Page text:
• 15 Aug 2017 2:34 PM | Tyler Eldridge (Administrator)

    September 8, 2016

    Lead and Copper Year

    In 2016 the summer Olympics were held in Rio. On the Chinese calendar, 2016 is the year of the monkey. In the United States, 2016 is a presidential election year. Here in Aurora, it is the year of lead and copper.


    Here in the drinking water world some of our regulations are different than in the waste water world. We are required to monitor the distribution system for lead and copper levels in the water. The frequency of this monitoring varies with each utility based on the monitoring plan established by the governing body, in our case the Colorado Department of Public Health and the Environment.


    The sampling is regulated by the lead and copper rule. A common source of lead and copper is the pipes in the home. Some older homes have lead service lines or copper pipes with lead solder. Water being a great dissolver, can leach these metals from pipes. A number of water quality parameters can be controlled to prevent leaching of metals from the pipes into the water.  One tool that can be used is the Langolier Index. Based on a formula, this number takes into consideration water quality factors, such as pH, alkalinity, and hardness to determine the likelihood of the water corroding the pipes and leaching metals into the water.


    This year Aurora Water is conducting a lead and copper study. After what happened in Michigan, this is a hot topic, and water customers are significantly more aware of the quality of their water. This awareness motivates more customers to participate in the study.


    In previous years it was a challenge to obtain the 50 samples without repeated customer contacts. This year is different, the response has been great.  In our third week, we had almost received all of the required samples. 


    The study involves a few steps:

    ·        Notify customers – We send a letter notifying the customers on the pool list that we are conducting a lead and copper study and request their participation.  The majority of the samples are collected in July but we are flexible with the customers as long as the collection is within our study window.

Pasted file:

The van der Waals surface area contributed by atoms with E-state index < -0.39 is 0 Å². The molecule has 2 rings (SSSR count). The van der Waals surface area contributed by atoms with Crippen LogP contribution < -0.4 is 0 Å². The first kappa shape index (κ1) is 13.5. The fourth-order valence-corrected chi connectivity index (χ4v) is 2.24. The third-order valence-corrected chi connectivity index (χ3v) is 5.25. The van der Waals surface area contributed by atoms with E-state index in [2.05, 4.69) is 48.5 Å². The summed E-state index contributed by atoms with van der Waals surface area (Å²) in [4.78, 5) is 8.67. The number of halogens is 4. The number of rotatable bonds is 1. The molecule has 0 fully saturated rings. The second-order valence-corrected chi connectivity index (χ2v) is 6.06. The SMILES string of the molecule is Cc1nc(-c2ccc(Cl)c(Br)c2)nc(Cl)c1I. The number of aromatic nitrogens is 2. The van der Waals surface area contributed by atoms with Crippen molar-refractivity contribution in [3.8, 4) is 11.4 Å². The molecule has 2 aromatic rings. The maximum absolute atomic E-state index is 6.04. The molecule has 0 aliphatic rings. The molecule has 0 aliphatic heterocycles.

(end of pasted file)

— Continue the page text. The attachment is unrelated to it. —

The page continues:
·        Deliver bottles and instructions – This is time consuming and labor intensive.  A bottle is delivered to each home and placed in a secure but visible place.  The instructions for filling the bottle are included on a chain of custody form that the sampler must sign and write in the date and time the sample was taken.

    ·        Sampling – We are required to maintain a pool of at least 100 homes and we have to receive a minimum of 50 samples back for analysis. The sample has to be a first draw sample, after the water has been sitting in the pipes for at least 6 hours. This is the reason the customers take their own samples. This year many of our regular participants have moved so we have reached out to the new customers to make sure they understand the process so that the samples are taken correctly. 

    ·        Collect bottles – Once the sample is collected the customer will call and let us know. We will have any employees in the area pick-up the sample and bring it back to the lab. 

    ·        Analyze samples – The samples will be analyzed for turbidity, lead, and copper. The turbidity is taken when the sample is received in the lab. If the turbidity is greater than 1 the sample has to be digested prior to analysis. The sample is preserved with nitric acid and held at room temperature until it is analyzed.